and here is a standard National Health Service hospital building, in Darlington County Durham in England:
The standard criticism of the modern building is that it is only designed for utility, hence its depression appearance. I would argue something different: in my opinion beauty does have a utility, which is to raise hearts and minds to God. That is when a hospital is building is beautiful, it’s beauty helps serve the spiritual needs of tall the people in the care community it houses, and for good of all concerned. Furthermore, just as the person is a profound unity of body and soul, the hospital should be a profound unity of design that aids the function of restoring the health of the all aspects of the human person. Such a hospital will be beautiful and will optimise its functionality of the provision of both spiritual care and physical care. It is no accident that the hospital, just like and educational institution built in this time, has the look of a monastery. Both institutinons have aims that cannot be separated from the supernatural end of the human person and both aim to engender a community in which all work toward this end for themselves and others.
Here’s another example, Broadmoor Hospital was purpose built as a prison for criminally insane and houses some of Britains most violent and notorious convicted criminals.
Those who are committed to its care are almost certainly going to live the rest of their natural lives behind its walls. The original building was completed in the mid-19th century. It does not have the cloisters and prayerful feel of the 16th century Spanish hospital, I suggest, but nevertheless it is a listed building. The prison/hospital is currently being redeveloped and there has been discussion as to what use the original building will be put to. Newspaper reports suggest that one suggestion is to turn it into a luxury hotel. While I am sure that it was not pleasant to be an inmate there, it seems that in some ways our Victorian forebears had greater insight about the need for the care of the souls of the most reviled members of society than modern society and how to do it.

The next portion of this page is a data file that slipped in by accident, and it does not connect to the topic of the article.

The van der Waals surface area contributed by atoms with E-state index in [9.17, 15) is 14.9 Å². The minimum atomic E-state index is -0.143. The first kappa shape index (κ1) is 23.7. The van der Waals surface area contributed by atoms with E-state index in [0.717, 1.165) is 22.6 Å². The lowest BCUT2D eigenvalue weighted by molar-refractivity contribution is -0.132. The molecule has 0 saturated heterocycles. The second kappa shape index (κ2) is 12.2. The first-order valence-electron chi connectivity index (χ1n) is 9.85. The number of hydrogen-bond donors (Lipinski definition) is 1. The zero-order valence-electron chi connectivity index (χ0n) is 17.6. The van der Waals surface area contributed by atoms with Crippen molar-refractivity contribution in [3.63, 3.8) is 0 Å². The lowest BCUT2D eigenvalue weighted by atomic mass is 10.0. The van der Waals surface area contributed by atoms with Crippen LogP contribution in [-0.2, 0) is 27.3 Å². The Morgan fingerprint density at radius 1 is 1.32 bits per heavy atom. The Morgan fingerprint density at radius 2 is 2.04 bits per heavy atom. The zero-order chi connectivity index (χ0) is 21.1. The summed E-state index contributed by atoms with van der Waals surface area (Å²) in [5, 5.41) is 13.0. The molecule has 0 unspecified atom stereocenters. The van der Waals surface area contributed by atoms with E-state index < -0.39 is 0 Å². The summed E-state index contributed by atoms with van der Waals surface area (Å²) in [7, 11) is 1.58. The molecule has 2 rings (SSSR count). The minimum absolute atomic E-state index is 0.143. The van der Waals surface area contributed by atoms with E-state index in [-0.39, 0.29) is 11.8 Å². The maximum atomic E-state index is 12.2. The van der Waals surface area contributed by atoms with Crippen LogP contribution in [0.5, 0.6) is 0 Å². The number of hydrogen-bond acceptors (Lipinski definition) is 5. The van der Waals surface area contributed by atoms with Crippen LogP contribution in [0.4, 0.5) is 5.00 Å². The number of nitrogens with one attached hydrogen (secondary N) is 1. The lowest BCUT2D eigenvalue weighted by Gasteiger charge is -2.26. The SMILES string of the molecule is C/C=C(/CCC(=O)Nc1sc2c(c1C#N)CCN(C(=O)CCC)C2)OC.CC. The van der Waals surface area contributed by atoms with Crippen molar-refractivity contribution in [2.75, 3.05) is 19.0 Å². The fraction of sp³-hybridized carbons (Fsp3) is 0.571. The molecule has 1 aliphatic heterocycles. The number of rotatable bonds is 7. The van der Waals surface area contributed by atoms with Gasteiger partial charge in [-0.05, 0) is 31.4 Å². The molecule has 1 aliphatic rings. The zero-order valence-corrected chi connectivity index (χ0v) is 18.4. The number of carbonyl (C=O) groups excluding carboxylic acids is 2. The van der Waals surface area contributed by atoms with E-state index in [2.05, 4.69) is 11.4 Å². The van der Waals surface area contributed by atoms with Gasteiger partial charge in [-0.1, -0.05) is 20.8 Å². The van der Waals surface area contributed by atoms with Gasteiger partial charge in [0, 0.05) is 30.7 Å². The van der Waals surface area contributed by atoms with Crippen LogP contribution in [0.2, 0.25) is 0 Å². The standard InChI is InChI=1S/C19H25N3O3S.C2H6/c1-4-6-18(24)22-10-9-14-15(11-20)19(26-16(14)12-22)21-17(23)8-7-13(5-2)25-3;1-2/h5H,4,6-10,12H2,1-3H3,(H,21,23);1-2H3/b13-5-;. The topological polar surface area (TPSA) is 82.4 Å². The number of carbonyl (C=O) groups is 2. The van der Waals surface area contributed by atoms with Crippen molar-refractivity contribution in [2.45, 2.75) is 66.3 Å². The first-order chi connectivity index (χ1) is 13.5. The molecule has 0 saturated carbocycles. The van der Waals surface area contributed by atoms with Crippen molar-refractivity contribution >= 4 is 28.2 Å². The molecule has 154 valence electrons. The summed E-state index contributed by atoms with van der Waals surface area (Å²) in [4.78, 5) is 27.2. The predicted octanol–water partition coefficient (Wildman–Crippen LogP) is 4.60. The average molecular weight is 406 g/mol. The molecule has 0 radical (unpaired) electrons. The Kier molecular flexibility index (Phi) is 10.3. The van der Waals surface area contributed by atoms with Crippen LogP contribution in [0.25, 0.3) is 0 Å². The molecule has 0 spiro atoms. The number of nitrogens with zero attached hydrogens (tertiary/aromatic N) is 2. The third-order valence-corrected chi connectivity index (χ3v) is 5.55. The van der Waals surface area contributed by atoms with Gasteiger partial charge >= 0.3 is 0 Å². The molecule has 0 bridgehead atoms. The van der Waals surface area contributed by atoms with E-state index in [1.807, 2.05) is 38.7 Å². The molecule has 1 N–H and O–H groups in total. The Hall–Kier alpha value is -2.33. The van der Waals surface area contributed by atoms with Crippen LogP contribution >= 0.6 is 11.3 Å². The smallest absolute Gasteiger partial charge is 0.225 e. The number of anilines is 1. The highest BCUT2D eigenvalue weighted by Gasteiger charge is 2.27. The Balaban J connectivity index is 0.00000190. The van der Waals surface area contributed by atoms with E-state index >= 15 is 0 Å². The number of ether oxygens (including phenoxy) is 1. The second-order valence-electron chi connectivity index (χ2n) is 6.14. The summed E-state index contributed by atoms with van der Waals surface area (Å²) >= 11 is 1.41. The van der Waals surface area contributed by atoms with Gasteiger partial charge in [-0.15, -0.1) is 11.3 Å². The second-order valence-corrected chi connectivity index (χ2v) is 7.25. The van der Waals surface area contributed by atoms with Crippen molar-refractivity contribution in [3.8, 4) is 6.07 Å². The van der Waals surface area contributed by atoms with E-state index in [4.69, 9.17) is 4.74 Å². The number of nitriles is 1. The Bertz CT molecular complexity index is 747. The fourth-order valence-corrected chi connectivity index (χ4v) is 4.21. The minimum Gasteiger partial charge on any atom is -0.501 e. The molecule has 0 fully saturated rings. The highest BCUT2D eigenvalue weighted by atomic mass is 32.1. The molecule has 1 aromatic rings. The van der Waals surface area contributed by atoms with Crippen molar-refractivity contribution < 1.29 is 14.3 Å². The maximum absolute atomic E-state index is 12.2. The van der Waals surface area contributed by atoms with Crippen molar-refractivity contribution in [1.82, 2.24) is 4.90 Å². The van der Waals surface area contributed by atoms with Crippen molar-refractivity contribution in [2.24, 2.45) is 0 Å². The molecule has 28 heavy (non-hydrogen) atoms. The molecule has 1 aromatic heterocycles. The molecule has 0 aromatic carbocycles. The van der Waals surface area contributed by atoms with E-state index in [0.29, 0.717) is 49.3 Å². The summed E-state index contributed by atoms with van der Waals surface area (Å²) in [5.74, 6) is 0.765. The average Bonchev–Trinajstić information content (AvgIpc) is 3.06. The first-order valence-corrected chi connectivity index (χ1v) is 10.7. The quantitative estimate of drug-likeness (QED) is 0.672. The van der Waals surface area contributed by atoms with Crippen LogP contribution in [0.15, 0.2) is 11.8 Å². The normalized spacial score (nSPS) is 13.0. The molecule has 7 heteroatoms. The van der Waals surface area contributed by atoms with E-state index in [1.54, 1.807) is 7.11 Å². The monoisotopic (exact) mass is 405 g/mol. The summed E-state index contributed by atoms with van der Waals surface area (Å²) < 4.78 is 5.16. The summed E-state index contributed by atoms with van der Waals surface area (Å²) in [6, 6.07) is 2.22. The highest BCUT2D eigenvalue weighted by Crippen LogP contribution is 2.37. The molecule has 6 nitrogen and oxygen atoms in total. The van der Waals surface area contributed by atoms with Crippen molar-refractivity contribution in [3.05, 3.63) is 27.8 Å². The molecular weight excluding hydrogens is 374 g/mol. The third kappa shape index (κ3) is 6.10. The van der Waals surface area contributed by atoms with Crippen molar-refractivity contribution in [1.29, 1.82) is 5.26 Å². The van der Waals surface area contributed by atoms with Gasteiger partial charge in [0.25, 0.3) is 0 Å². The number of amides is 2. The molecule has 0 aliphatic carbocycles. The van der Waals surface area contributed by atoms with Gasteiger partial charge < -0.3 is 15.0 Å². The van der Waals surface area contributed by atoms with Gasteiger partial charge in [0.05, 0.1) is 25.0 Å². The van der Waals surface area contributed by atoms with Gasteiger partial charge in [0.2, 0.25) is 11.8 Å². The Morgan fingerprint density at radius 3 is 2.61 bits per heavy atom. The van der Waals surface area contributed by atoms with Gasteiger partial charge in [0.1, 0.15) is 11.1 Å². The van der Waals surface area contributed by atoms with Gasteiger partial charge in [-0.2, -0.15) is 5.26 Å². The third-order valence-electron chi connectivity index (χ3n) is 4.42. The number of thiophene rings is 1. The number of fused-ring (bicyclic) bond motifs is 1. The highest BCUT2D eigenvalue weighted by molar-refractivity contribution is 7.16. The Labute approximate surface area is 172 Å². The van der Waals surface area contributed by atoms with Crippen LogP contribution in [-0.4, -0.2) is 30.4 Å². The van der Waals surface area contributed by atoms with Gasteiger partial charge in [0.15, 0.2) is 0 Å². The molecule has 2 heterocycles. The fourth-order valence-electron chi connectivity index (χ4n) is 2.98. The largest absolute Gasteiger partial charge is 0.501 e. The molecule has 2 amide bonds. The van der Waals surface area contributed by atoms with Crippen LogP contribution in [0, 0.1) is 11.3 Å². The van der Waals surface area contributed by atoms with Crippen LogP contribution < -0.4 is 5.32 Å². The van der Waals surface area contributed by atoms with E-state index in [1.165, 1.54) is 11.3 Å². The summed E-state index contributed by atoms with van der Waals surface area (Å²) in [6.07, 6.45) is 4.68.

The Darlington hospital no doubt has dedicated staff and patients receive the best that the National Health Service in the UK has to offer and the National Health Service has its problems too for similar reasons at root, although manifested in different ways (It is interesting to note that while the quality of care in many measures is not a good as that offered by the America system, satisfaction of patients is based upon anecdotal evidence, higher). Regardless, the design of the building tells us something about how the human person who is to be treated is viewed, I suggest. I would argue that it is not even the optimal design if the provision of physical care, for the physical and spiritual cannot be separated. The building of beautiful hosptials is not an extravagance, but ought be considered a necessity that will give us the most highly functional hospitals by any measure. As we can see through Dr Accad’s discussion of the provision of healthcare, care of body and soul cannot be separated, just as body and soul cannot, in reality, be separated in the person being cared for.
Neglecting the spiritual aspects of man will almost certainly affect detrimentally the care of even man-as-machine in ways that cannot always be anticipated. Let us be clear. Wrong anthropology does not suddenly invalidate modern medicine or its methods. It simply allows to locate the source of the problems that remain with the recognition there is more to be done. Once we recognize that man is a single entity that is both physical and spiritual who is made to worship of the God in the sacred liturgy and that this is the activity that all others are ordered to in this life, then we have the greatest chance of restoring all aspects of human health (and having beautiful hospitals once again!).